Look anywhere today in the business world and you can see individuals pursuing their dreams and looking to provide a new product or service to the world. We see it in technology, the food industry, transportation, and many other fields. Why are these individuals deciding to take a step off the high dive and plunge right in, while some of us stay with what is comfortable? What is it about becoming an entrepreneur that motivates them to dwell in the realm of possibility, while some of us dwell in dreams of retirement?
In Larry Alton’s The 5 Motivations that Drive People to Choose Entrepreneurship, he states those motivations are: money, flexibility, control, team and legacy. (Alton) It is not difficult to see why money would be one of the main motivations for becoming an entrepreneur. The idea of being able to harness one’s talents to bring about change through products or services with the attachment of financial gain is attractive to many. Also, money may enable a person to have more freedom to pursue other ideas and/or use the profits to enhance his or her community. Who among us has not been at work, daydreaming and thinking about being their own boss and having the flexibility to make their ideas “their passion”?
The flexibility to pursue that passion and create a life around non-work interests and family responsibility excites many. As for control, how many times have you said to yourself “if I were in that position, I would do, I would have done, they should have done”? The idea of controlling one’s destiny as well as the destiny of others and being able to be the decision maker is extremely rewarding to many individuals.
There is no better illustration than the coming NFL season to understand how important a team is to people. Even if you are not a fan of football, you can understand from the continual coverage it receives on a daily basis for almost seven months how important these teams are to many people. But why? Because we love our teams, whether they are NFL or Fantasy, and we do not have to be on the team to feel like we are part of the team. Either one gives us an opportunity that has great rewards; for some it is financial and for others it is clearly bragging rights.
The last motivation is legacy, and I think we can all agree that leaving a mark on the world long after we are gone is extremely motivating to many individuals. Think Steve Jobs — his legacy has profoundly changed the way we can communicate. We may not all be able to leave that kind of impact, but we certainly can leave an impact on the world we inhabit.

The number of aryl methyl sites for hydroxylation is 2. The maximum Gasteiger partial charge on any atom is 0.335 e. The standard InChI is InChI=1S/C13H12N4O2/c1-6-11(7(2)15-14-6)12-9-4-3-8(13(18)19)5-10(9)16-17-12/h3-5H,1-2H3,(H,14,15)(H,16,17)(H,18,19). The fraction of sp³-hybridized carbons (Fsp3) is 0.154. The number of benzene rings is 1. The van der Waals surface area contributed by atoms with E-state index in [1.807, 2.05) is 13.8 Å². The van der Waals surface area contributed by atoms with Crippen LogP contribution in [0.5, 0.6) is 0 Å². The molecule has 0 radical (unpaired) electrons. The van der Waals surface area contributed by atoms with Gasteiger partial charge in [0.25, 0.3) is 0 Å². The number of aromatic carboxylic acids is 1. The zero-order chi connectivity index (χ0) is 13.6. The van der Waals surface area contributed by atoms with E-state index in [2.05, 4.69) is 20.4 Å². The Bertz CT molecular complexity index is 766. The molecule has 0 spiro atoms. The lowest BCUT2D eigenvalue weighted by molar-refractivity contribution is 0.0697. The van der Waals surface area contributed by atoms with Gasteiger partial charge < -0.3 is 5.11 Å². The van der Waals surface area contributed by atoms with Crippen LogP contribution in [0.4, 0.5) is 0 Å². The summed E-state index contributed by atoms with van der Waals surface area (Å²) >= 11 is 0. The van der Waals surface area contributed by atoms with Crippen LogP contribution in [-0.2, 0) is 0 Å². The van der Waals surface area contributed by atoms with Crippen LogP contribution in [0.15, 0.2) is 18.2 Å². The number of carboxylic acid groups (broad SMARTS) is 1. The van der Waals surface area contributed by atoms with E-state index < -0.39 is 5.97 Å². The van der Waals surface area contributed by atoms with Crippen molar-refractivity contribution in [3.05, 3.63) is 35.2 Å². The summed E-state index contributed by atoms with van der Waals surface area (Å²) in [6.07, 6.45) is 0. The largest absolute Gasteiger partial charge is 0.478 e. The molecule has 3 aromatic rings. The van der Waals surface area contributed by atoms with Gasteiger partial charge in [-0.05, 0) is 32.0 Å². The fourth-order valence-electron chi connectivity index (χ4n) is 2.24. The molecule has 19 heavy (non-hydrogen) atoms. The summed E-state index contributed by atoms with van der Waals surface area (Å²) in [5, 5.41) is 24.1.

The question is– are all these motivations equal? If a person is motivated by all of these to different degrees, how will that impact his or her success? In The Founder’s Dilemmas, Noam Wasserman’s research shows that wealth and control are the two biggest motivators for entrepreneurs. (Wasserman 14) The problem with those two motivators is like the offense and defense in football — they both want to win, but have very different ways of getting to the win. This may lead to constant friction.
Therefore, it is important for entrepreneurs to look deep within and see what is really motivating them. How will the motivations of wealth and control reveal themselves within the entrepreneur? It is not just wealth and control, but the decisions behind those motivations and understanding what the entrepreneurs want to accomplish with these decisions that will determine the success of the business. Wasserman equates those motivated by wealth as having “Rich” outcomes and those motivated by control as having “King” outcomes. (Wasserman 13) The “Rich” outcome is the person who is more interested in creating wealth and value than having control of every little decision. This person is willing to bring others in to help grow an organization and let them make some of the decisions. Oftentimes, this results in more wealth and less control. The “King” outcome is the person who is interested more in control than creating wealth. This person is likely to be involved in all the decisions and maintaining a tight control, and possibly not bringing in the necessary resources to grow the organization. Oftentimes, this results in more control and less wealth.
So what does this mean to the person that says I am going to jump off the high dive and plunge right in? It means some self-reflection is in order. Before plunging in, it means take the time to know what you want to accomplish with your decisions. It means looking at what type of work place are you most comfortable in. Do you need to make all the decisions? Are you able to trust others with expertise so you can focus on the bigger picture? Is creating wealth more important than having control? There are no right answers. The right answer is different for each entrepreneur as we all come to the table with different work experience, goals, desires, families, and motivations. The wrong answer is to not take the time to learn what one’s motivation is and the damage it could cause to one’s business in the long term.
Resources and Links:
Wasserman, Noam The Founder’s Dilemmas. New Jersey: Princeton UP,2012.
“The 3 Biggest Challenges of Being a Solo Founder.” Entrepreneur.com. 2015.
Web. 16 Apr. 2015
“The 5 Motivations that Drive People to Choose Entrepreneurship.” Entrepreneur.com. 2015.
Web. 8 Aug. 2015
“Behavioral Determinants and Motivation.” Kauffman.org, 2016.
“Entrepreneurial Characteristics and Motivation Factors of New Venture Owners: A Case
in the Food-service Industry.” Researchgate.net. 2014.
Web. Dec. 2014.